An introduction to medieval theology / Rik van Nieuwenhove.
By: Van Nieuwenhove, Rik.Material type: BookSeries: Introduction to religion: Publisher: Cambridge ; New York : Cambridge University Press, 2012Description: x, 296 p. ; 24 cm.ISBN: 9780521897549 (hardback); 0521897548 (hardback); 9780521722322; 0521722322.Subject(s): Theology, Doctrinal -- History -- Middle Ages, 600-1500Online resources: Contributor biographical information | Publisher description
|Item type||Current location||Call number||Status||Date due||Barcode||Item holds|
|Book||*Schaff Library Stacks||BT 26 .V36 2012 (Browse shelf)||Available||30092101103217|
Includes bibliographical references (p. 285-290) and index.
Introduction -- Augustine of Hippo -- Monks and scholars in the fifth and sixth centuries: John Cassian, Boethius and Pseudo-Dionysius -- Gregory the Great -- John Scottus Eriugena -- Introduction: renewal in the eleventh and twelfth centuries -- Anselm of Canterbury -- Monks and scholars in the twelfth century: Peter Abelard, William of St. Thierry and Bernard of Clairvaux -- Hugh of St. Victor -- Richard of St. Victor -- Peter Lombard and the systematization of theology -- Introduction -- Thomas Aquinas -- Bonaventure -- The Condemnations of 1277 -- John Duns Scotus -- Introduction -- William of Ockham -- Meister Eckhart -- Jan van Ruusbroec and the Modern Devotion -- Epilogue.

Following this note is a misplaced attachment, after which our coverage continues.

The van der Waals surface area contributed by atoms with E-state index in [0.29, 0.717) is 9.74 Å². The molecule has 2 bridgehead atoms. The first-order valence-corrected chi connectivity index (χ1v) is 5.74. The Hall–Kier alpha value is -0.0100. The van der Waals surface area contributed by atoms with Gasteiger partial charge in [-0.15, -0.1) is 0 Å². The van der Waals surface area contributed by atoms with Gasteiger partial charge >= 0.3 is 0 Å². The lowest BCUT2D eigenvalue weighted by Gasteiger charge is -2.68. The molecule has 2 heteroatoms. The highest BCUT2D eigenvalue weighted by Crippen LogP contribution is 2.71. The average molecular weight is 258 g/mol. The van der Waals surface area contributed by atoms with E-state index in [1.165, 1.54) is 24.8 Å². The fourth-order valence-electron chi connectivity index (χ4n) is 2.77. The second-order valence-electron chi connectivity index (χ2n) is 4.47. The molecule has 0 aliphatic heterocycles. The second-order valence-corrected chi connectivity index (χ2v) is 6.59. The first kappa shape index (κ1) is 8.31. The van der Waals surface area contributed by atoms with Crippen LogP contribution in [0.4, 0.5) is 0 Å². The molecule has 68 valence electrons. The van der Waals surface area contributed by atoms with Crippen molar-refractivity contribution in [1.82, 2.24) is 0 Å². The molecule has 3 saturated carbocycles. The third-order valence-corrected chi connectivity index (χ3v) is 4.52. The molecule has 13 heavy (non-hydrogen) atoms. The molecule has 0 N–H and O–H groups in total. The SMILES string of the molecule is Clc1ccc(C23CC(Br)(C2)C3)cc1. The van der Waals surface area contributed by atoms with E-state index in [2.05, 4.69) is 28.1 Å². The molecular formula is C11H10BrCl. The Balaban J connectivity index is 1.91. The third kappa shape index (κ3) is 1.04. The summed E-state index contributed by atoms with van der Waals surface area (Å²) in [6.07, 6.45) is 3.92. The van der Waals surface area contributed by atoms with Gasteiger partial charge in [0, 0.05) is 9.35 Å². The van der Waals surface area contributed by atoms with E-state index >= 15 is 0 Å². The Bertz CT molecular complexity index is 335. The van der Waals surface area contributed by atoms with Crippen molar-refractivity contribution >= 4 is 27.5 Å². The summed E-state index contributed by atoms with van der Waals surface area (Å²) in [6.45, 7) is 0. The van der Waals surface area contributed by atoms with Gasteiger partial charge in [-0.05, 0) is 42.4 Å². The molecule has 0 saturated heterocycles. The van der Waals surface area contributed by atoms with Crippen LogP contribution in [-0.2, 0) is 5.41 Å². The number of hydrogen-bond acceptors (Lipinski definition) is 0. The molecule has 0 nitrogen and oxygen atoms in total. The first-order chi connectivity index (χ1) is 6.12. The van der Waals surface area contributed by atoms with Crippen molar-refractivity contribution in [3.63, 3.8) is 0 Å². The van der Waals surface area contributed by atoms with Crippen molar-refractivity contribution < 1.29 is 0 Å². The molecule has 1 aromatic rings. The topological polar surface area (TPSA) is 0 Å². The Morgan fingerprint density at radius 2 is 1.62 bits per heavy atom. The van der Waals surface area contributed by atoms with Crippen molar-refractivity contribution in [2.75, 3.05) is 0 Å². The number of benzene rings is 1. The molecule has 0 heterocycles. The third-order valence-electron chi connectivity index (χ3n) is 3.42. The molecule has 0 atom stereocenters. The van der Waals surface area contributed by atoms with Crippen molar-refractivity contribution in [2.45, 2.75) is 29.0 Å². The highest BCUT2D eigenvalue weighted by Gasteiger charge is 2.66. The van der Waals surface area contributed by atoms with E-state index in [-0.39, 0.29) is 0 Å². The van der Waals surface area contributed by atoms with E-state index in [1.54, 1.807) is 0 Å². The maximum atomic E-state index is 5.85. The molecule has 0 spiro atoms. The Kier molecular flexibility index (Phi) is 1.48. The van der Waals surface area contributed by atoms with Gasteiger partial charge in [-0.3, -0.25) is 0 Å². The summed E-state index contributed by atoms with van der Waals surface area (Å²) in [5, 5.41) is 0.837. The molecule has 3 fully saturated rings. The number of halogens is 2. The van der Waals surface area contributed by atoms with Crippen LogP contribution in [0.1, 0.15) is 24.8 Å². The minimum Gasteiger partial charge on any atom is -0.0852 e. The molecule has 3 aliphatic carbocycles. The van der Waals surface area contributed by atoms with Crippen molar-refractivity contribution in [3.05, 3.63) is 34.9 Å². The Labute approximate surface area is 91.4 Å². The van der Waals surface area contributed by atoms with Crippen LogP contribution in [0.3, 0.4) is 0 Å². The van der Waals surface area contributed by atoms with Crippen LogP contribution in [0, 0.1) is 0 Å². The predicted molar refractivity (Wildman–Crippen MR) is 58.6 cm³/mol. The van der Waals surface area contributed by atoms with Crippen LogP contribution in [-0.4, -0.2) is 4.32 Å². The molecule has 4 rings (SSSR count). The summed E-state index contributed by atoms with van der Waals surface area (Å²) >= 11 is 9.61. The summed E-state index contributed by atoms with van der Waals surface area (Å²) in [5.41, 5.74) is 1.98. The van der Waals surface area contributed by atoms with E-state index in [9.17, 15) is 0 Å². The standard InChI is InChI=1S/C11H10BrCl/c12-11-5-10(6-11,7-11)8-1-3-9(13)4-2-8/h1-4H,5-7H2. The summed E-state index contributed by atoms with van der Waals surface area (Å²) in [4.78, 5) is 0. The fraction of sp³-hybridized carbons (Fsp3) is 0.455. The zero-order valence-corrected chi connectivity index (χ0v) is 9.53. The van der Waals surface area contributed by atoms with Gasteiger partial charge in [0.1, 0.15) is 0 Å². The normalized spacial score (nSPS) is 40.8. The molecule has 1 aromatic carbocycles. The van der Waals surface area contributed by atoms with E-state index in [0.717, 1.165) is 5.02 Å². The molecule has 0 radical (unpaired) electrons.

"An Introduction to Medieval theology, in all its diversity, was radically theo-centric, Trinitarian, Scriptural, and sacramental. It also operated with a profound view of human understanding (in terms of intellectus rather than mere ratio). In a post-modern climate, in which the modern views on "autonomous reason" are increasingly being questioned, it may prove fruitful to re-engage with pre-modern thinkers who, obviously, did not share our modern and post-modern presuppositions. Their different perspective does not antiquate their thought, as some of the "cultured despisers" of medieval thought might imagine"--Provided by publisher.
3/2013 29.99 (26.99)